Felix Baumgartner’s Red Bull Stratos skydive on 14 October from 121,100 ft – or 23 miles – up is remarkable as a feat of human endurance; for the distance he travelled, the pressures exerted on his body, and the speed he achieved – 833.9 mph (1,342.8 km/h) – which broke the sound barrier. In the process, Felix broke two other records; highest freefall and highest manned balloon flight.
The Stratos sky dive was also a significant achievement from a broadcast and online streaming perspective. The team behind the live coverage crammed an OB truck’s-worth of technology into Felix’s tiny balloon capsule, which was also festooned with cameras on the outside.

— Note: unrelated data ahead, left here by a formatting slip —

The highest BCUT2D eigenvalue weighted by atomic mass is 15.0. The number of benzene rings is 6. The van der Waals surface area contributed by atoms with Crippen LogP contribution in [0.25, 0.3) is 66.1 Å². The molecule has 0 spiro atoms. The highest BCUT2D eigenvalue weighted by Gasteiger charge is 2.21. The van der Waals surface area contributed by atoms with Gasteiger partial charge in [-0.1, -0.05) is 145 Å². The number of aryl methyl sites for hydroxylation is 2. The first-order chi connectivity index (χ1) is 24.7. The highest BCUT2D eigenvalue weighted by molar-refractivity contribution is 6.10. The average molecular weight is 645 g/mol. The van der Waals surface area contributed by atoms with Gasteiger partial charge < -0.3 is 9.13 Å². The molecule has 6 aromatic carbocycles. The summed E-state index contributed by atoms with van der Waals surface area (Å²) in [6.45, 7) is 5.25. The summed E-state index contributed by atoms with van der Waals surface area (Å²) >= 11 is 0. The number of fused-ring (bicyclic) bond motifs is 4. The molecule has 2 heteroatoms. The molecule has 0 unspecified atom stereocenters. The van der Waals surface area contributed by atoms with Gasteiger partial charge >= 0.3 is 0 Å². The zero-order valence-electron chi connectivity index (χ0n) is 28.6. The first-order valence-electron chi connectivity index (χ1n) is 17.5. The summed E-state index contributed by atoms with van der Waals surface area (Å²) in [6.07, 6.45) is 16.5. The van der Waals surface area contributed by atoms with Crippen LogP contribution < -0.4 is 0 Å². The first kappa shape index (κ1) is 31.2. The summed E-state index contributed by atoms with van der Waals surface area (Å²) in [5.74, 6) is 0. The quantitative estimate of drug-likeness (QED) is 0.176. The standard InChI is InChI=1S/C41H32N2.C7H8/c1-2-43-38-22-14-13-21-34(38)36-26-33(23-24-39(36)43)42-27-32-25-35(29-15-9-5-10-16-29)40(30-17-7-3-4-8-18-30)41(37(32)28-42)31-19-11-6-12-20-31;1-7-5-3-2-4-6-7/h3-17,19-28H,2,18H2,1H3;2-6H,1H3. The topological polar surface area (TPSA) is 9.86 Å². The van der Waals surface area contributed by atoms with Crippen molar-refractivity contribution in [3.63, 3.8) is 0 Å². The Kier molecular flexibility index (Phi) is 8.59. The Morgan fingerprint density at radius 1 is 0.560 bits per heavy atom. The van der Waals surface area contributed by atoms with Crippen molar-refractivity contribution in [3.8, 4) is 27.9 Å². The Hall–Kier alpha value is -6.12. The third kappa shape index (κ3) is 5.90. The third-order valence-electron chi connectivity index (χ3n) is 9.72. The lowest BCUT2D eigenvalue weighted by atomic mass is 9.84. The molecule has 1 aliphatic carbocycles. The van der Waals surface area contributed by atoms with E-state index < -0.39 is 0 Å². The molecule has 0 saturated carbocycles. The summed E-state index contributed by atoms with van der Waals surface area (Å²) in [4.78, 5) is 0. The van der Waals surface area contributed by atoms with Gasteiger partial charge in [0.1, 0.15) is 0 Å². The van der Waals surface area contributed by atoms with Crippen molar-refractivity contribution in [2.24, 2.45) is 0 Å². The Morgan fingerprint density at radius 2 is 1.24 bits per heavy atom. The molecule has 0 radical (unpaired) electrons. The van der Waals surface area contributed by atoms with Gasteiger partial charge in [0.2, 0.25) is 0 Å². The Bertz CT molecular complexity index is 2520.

The jump generated a tremendous amount of interest; a record 8 million concurrent streams on YouTube and airtime on 80 TV outlets in 50 countries. Pictures came from nine HD cameras, three RED ONE cinema cameras (with MX sensors), three stills cameras, 13 Panasonic P2 recorders, and three HD video downlinks that could be switched among the nine cameras. Specially-developed Riedel control software was used to start and stop recorders inside the capsule, as well as control color balance, gain and shutter on the cameras.
Riedel, who provided the communications within mission control, between mission control and Felix, and for all the teams on the ground, where pictures, sound and graphics were all controlled from Lyon’s MU-8 OB truck, which is equipped with a 64-fader Calrec Sigma.
See this Sports Video Group article for even more detail on the live broadcast and streaming of this momentous feat.